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Finnish music has more international success than ever before

04.03.2015

We are not dependent on individual success stories — instead, our music exports are extensive, says Tuomo Tähtinen, Executive Manager of Music Finland.

The market value of Finnish music exports has increased tenfold over the past 15 years. The value has grown almost every year. The most recent statistics are from 2012, when music exports brought in EUR 35.8 million to Finland. The export revenue includes, for instance, the sales of recordings, merchandise and services as well as royalties.

In addition to bands, record companies, management and publishing companies, the state authorities have substantially invested in music exports. The state supports the internationalisation and export of Finnish music with more than EUR 2 million annually.

This is the fourth consecutive year Music Finland is acting as a diverse channel for the state’s support.  Executive Manager Tuomo Tähtinen says that Finnish music has more international success now than ever before.

– We are not dependent on individual success stories — instead, our music exports are extensive. Finland was previously known as a country of classical music and heavy metal. Nowadays, that image has changed.

– Finnish representatives from all different genres are actively playing shows abroad, and a large variety of Finnish music is played around the world.

Some have wished more international breakthroughs.

– The Finnish media plays quite a large role in the matter. If a Finnish band is at the top of the German album charts, for instance, it is barely covered by the media in Finland. Ten years ago, that would have been the top headline in all the media. Today, we are more accustomed to international success, says Tähtinen.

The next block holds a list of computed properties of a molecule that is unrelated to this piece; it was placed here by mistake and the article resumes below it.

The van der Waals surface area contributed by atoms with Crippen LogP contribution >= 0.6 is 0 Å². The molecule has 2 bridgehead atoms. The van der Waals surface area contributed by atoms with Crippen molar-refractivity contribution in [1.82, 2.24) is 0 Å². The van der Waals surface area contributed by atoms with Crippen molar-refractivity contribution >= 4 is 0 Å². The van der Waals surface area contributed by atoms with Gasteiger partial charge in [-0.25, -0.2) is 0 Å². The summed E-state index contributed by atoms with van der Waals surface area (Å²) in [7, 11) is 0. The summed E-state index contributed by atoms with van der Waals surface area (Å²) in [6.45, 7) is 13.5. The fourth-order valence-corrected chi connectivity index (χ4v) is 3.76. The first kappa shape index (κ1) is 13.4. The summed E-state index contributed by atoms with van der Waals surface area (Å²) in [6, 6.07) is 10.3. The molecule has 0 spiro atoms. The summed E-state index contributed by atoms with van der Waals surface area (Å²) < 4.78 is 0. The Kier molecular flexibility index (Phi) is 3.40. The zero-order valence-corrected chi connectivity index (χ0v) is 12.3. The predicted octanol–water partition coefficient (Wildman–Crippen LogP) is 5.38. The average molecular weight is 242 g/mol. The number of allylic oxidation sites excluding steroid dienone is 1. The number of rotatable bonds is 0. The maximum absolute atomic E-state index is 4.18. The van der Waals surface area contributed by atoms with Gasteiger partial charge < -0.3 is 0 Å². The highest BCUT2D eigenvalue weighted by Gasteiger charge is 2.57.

Aiming for German-speaking Europe

German-speaking Europe, the Nordic Countries, Great Britain, the United States and Japan have been strong market areas for Finnish music for a long time. Finland has also received a great deal of royalties from the Benelux countries and France.

The recently launched Aus Finnland, a top project for Finnish music in 2015–2016, is directed at German-speaking Europe.

– The project is the largest push for music exports Finland has ever seen. The project covers all genres and different sectors of the music industry.

In 2012–2013, Music Finland had a similar top project in Great Britain.

– The project helped the value of music exports grow by eight per cent in the target market area. Finnish music had visibility in the British media, and our music industry made valuable new contacts and started significant cooperation with local operators. We learned from the project as we learned from the projects previously produced by Music Export Finland and the Finnish Music Information Centre FIMIC.

Long road to internationalisation

Tähtinen points out that internationalisation is not necessary for all music authors.

– However, it seems quite natural for many, and sometimes it may even be the only choice if they wish to pursue music professionally and make a living. Finland is a good and healthy domestic market area, but there is only room for a limited number of musicians in a small country.

Tähtinen states that the world has changed. The digital era has removed geographical borders and the world is more available.

– Despite the digital culture, there is a great need for personal presence and movement. Finland is a remote country. We invest money to lower the threshold of leaving. We also communicate the needs of the music industry to the state authorities. Finland has taken a large step from an isolated internal market towards a relevant international operator.

According to Tähtinen, internationalisation is a long road.

– It will not happen on its own or overnight. You must be ready to work hard, commit and take risks. Make sure the content is in order before going out there. Those arriving from Finland and the larger markets are on the same track, which makes the competition tough.

Further information:
Teosto represents more than 28,000 Finnish and almost three million foreign composers, lyricists, arrangers and music publishers.

Teosto: 
Become a member
Policy Affairs
Research on the music industry 
Music and copyright

Music Finland
Top project Aus Finnland 2015–2016
 

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